Previous Post
Next Post

On 12 August 1946 Fanni Gyarmati,
accompanied by Gyula Ortutay, Gábor Tolnai and Dezsö Baróti,
traveled to Györ to identify the body of her husband,
exhumated for the second time.

She plucked a cotton-thistle from the mass grave of Abda:
“I ripped a scotch from the pit that laid open in front of us.
I felt it to be a much more authentic grave of Miklós
than the future one in Budapest.”

All of the materials, texts and images,
I have copied from an excellent site dedicated to Radnóti Miklós.

When I was a kid,
my parents were a secret to me.

I loved them,
and they loved me.
(As if this would be that simple.)

One of the dearest things for my mother
was a facsimile of “the Bore notebook”
by the Hungarian poet Radnóti Miklós.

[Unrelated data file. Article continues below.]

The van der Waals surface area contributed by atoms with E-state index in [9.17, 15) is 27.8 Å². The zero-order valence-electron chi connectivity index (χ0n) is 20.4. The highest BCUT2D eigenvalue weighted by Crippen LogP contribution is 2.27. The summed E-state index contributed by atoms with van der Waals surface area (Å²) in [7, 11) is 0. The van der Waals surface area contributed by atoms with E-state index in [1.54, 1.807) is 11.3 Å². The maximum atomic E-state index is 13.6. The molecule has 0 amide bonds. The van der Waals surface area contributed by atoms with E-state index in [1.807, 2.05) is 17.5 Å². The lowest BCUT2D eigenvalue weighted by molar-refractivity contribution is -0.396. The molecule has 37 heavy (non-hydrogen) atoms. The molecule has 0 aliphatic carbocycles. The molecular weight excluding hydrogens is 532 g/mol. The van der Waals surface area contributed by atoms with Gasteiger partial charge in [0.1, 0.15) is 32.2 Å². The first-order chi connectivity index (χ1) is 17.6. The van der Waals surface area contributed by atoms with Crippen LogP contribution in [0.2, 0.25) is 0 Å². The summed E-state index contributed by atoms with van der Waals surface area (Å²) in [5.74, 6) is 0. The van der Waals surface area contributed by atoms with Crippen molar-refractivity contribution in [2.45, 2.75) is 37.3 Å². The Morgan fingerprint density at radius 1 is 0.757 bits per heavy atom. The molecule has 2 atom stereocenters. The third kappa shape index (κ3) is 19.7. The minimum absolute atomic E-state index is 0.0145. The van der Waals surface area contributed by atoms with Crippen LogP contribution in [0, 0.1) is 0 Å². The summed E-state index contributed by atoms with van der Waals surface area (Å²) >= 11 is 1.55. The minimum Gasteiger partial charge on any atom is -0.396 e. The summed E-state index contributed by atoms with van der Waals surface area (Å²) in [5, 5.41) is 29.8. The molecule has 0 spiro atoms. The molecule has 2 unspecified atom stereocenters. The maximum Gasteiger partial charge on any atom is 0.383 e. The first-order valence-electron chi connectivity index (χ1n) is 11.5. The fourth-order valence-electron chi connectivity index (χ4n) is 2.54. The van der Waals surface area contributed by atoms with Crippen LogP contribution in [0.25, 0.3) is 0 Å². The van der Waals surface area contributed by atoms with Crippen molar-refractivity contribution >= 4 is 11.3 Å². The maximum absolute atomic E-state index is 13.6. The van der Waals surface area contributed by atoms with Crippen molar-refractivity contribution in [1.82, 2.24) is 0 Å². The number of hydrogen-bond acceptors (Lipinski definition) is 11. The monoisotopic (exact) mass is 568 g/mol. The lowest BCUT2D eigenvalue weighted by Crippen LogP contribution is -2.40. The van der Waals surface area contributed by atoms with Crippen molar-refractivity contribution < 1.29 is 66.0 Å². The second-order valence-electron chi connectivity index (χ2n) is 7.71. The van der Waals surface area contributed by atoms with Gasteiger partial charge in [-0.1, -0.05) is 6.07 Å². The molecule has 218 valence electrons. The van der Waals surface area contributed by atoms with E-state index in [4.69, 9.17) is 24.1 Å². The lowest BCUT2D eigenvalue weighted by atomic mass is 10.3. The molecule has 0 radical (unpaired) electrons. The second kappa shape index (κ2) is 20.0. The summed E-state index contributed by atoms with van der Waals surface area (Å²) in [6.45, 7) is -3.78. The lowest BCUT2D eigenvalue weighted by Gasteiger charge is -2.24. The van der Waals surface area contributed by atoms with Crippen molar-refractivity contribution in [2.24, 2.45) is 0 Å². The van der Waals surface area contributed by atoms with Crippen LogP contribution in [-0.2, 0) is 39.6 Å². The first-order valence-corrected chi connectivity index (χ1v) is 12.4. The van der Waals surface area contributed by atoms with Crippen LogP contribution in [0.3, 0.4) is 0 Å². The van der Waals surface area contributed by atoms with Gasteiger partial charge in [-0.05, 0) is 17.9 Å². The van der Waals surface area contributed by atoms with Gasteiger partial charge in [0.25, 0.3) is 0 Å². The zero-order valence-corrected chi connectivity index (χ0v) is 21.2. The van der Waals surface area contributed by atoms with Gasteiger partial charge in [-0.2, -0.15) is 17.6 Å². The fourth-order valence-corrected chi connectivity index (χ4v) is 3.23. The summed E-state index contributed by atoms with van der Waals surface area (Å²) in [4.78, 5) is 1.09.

This little book fascinated me too,
though I don´t know
how much of it´s meaning I actually understood.

Bleak pages and real handwriting,
lines by a man long gone.

My mother tongue,
my native language,

Razglednica 4 / Postcard 4

I fell beside him and his corpse turned over,?
tight already as a snapping string.?
Shot in the neck. “And that’s how you’ll end too,”?
I whisper to myself; “lie still; no moving.?
Now patience flowers in death.” Then I could hear?
“Der springt noch auf,” above, and very near.?
Blood mixed with mud was drying on my ear.

Der springt noch auf/this one still will get up,
horrifying mixture of languages.

Man spricht Deutsch.

As a child,
though born in Germany,
I thought of myself as a Hungarian,
but this feeling dissolved
as I grew up.

And then,
later on,
as a grown up,
I had the chance
to stay in Budapest
not for long,
but more than just for a moment.

And though

I love
the language
and the look
of the streets,
and I loved to eat,
once again,
the food,
my mother had cooked
long years ago,
and though
I felt
the warmth
of the people
who had welcomed me,


I had to realize
this is not my home
and never has been.